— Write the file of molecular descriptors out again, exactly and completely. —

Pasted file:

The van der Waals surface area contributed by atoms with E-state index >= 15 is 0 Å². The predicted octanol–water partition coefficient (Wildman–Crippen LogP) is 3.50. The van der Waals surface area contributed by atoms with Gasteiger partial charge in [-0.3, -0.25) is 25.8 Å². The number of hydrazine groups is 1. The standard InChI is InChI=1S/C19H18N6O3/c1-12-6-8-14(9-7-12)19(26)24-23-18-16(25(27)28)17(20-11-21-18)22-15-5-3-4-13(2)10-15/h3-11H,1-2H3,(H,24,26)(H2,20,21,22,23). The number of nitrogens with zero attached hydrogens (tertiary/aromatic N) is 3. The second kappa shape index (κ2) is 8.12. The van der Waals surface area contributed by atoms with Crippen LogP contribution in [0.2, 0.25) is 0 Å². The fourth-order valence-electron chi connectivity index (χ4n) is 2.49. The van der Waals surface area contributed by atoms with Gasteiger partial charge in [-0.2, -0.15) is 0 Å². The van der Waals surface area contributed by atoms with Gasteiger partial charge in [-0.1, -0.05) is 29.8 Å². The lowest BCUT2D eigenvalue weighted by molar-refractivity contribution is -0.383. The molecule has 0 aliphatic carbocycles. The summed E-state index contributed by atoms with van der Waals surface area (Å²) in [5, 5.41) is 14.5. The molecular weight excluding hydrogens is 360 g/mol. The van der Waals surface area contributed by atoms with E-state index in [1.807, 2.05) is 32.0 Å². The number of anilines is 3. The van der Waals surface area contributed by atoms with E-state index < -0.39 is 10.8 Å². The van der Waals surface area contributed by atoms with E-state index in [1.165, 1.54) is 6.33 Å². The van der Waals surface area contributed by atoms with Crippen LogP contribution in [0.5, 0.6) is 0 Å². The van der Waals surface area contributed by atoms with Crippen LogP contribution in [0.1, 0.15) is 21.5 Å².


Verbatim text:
The van der Waals surface area contributed by atoms with E-state index >= 15 is 0 Å². The predicted octanol–water partition coefficient (Wildman–Crippen LogP) is 3.50. The van der Waals surface area contributed by atoms with Gasteiger partial charge in [-0.3, -0.25) is 25.8 Å². The number of hydrazine groups is 1. The standard InChI is InChI=1S/C19H18N6O3/c1-12-6-8-14(9-7-12)19(26)24-23-18-16(25(27)28)17(20-11-21-18)22-15-5-3-4-13(2)10-15/h3-11H,1-2H3,(H,24,26)(H2,20,21,22,23). The number of nitrogens with zero attached hydrogens (tertiary/aromatic N) is 3. The second kappa shape index (κ2) is 8.12. The van der Waals surface area contributed by atoms with Crippen LogP contribution in [0.2, 0.25) is 0 Å². The fourth-order valence-electron chi connectivity index (χ4n) is 2.49. The van der Waals surface area contributed by atoms with Gasteiger partial charge in [-0.2, -0.15) is 0 Å². The van der Waals surface area contributed by atoms with Gasteiger partial charge in [-0.1, -0.05) is 29.8 Å². The lowest BCUT2D eigenvalue weighted by molar-refractivity contribution is -0.383. The molecule has 0 aliphatic carbocycles. The summed E-state index contributed by atoms with van der Waals surface area (Å²) in [5, 5.41) is 14.5. The molecular weight excluding hydrogens is 360 g/mol. The van der Waals surface area contributed by atoms with E-state index in [1.807, 2.05) is 32.0 Å². The number of anilines is 3. The van der Waals surface area contributed by atoms with E-state index < -0.39 is 10.8 Å². The van der Waals surface area contributed by atoms with E-state index in [1.165, 1.54) is 6.33 Å². The van der Waals surface area contributed by atoms with Crippen LogP contribution in [0.5, 0.6) is 0 Å². The van der Waals surface area contributed by atoms with Crippen LogP contribution in [0.1, 0.15) is 21.5 Å².